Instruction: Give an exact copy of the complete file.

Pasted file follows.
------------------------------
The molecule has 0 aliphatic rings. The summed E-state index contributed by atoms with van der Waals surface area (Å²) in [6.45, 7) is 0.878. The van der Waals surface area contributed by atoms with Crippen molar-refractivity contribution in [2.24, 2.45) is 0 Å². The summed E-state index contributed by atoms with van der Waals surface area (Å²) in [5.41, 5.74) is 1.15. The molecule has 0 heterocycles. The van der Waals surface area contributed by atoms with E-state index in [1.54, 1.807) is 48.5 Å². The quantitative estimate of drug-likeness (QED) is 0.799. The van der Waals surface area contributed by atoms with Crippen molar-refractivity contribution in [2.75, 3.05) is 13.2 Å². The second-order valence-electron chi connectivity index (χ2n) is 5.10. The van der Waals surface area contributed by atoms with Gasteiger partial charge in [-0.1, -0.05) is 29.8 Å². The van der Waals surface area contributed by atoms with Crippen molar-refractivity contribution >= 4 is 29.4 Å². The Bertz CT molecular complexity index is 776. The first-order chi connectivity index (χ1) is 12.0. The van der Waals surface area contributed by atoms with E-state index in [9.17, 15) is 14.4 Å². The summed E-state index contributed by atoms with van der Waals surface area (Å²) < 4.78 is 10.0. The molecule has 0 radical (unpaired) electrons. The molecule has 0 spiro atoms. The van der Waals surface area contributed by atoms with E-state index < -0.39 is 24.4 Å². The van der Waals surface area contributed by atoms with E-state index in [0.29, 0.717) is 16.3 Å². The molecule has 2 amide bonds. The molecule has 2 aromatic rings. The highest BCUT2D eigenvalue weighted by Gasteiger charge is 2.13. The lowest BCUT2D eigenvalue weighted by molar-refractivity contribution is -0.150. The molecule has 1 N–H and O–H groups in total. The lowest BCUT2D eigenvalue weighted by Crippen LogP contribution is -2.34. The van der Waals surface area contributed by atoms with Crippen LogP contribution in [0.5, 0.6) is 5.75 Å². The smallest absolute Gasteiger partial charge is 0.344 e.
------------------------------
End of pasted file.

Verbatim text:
The molecule has 0 aliphatic rings. The summed E-state index contributed by atoms with van der Waals surface area (Å²) in [6.45, 7) is 0.878. The van der Waals surface area contributed by atoms with Crippen molar-refractivity contribution in [2.24, 2.45) is 0 Å². The summed E-state index contributed by atoms with van der Waals surface area (Å²) in [5.41, 5.74) is 1.15. The molecule has 0 heterocycles. The van der Waals surface area contributed by atoms with E-state index in [1.54, 1.807) is 48.5 Å². The quantitative estimate of drug-likeness (QED) is 0.799. The van der Waals surface area contributed by atoms with Crippen molar-refractivity contribution in [2.75, 3.05) is 13.2 Å². The second-order valence-electron chi connectivity index (χ2n) is 5.10. The van der Waals surface area contributed by atoms with Gasteiger partial charge in [-0.1, -0.05) is 29.8 Å². The van der Waals surface area contributed by atoms with Crippen molar-refractivity contribution >= 4 is 29.4 Å². The Bertz CT molecular complexity index is 776. The first-order chi connectivity index (χ1) is 12.0. The van der Waals surface area contributed by atoms with E-state index in [9.17, 15) is 14.4 Å². The summed E-state index contributed by atoms with van der Waals surface area (Å²) < 4.78 is 10.0. The molecule has 0 radical (unpaired) electrons. The molecule has 0 spiro atoms. The van der Waals surface area contributed by atoms with E-state index < -0.39 is 24.4 Å². The van der Waals surface area contributed by atoms with E-state index in [0.29, 0.717) is 16.3 Å². The molecule has 2 amide bonds. The molecule has 2 aromatic rings. The highest BCUT2D eigenvalue weighted by Gasteiger charge is 2.13. The lowest BCUT2D eigenvalue weighted by molar-refractivity contribution is -0.150. The molecule has 1 N–H and O–H groups in total. The lowest BCUT2D eigenvalue weighted by Crippen LogP contribution is -2.34. The van der Waals surface area contributed by atoms with Crippen LogP contribution in [0.5, 0.6) is 5.75 Å². The smallest absolute Gasteiger partial charge is 0.344 e.